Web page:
Latest from The Spokesman-Review
We have posted the answers to a Spokesman-Review candidate questionnaire from each of the four candidates for the Congressional seat representing Eastern Washington.
You can read the candidates' opinions on 15 topics, including taxes, same-sex marriage, immigration, marijuana, abortion and the North Spokane freeway at the following links:
Last week, Democrats had no one to run against Republican Cathy McMorris Rodgers for Eastern Washington’s congressional seat. Monday they had two candidates – a novice from Spokane Valley and a perennial office-seeker from Spokane.
Clyde Cordero, an advertising salesman for a Web publication, announced Monday that he would run for the seat that has been reliably Republican since the GOP knocked off the sitting speaker of the House in 1994. Cordero is originally from California, and moved to the Valley about 4½ years ago with his wife and two children.
About the same time his announcement was being e-mailed out, Barbara Lampert, a former nursing aide, was filing her paperwork in Olympia. Lampert has run unsuccessfully for offices ranging from city council to U.S. Senate every year since 1996; she ran for Congress two years ago.
Both talked about the importance of giving voters a choice.
Republican Cathy McMorris Rodgers formally began her congressional re-election campaign Wednesday with no Democrat admitting to a strong desire oppose her but a challenger on the right from the Constitution Party.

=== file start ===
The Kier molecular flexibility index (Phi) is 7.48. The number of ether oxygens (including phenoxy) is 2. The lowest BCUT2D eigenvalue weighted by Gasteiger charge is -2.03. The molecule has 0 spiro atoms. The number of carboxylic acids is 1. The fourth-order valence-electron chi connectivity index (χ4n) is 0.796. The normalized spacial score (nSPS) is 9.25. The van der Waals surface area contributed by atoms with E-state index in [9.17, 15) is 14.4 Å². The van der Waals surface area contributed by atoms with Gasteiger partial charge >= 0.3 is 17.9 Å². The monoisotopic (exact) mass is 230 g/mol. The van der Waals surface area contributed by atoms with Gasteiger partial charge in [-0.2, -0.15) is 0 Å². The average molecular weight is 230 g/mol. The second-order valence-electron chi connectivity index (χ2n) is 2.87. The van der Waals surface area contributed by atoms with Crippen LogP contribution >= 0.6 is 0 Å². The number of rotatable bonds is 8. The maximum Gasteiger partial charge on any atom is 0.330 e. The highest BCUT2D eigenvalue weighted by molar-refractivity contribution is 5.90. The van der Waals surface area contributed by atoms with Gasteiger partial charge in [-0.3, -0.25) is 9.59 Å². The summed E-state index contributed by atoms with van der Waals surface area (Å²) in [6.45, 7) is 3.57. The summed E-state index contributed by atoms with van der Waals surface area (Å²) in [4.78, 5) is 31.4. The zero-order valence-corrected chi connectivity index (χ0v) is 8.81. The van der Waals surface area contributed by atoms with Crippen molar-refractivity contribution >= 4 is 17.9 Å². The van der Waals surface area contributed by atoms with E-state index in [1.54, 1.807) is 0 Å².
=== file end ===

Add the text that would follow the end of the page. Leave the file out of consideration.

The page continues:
She said she wants to return for a fourth term to fight “reckless federal spending.” As a member of House Republican leadership, she has opposed the bailouts of banks and automakers, last year’s economic stimulus package and all versions of health care reform proposed by President Barack Obama or congressional Democrats.
She said she also wants to continue working to prepare Fairchild Air Force Base for the next generation of aerial tankers, help agriculture research at Washington State University and change health care reform.
Earlier this year she and other House Republicans agreed to an “earmark moratorium” and said they would not submit those requests this year. That was the second time McMorris Rodgers swore off earmarks, a process of directing federal funding to a specific program or project, usually in the member’s district. In 2008, when she led a GOP committee reviewing the budgeting process, she announced she would not submit earmark requests for her Eastern Washington district.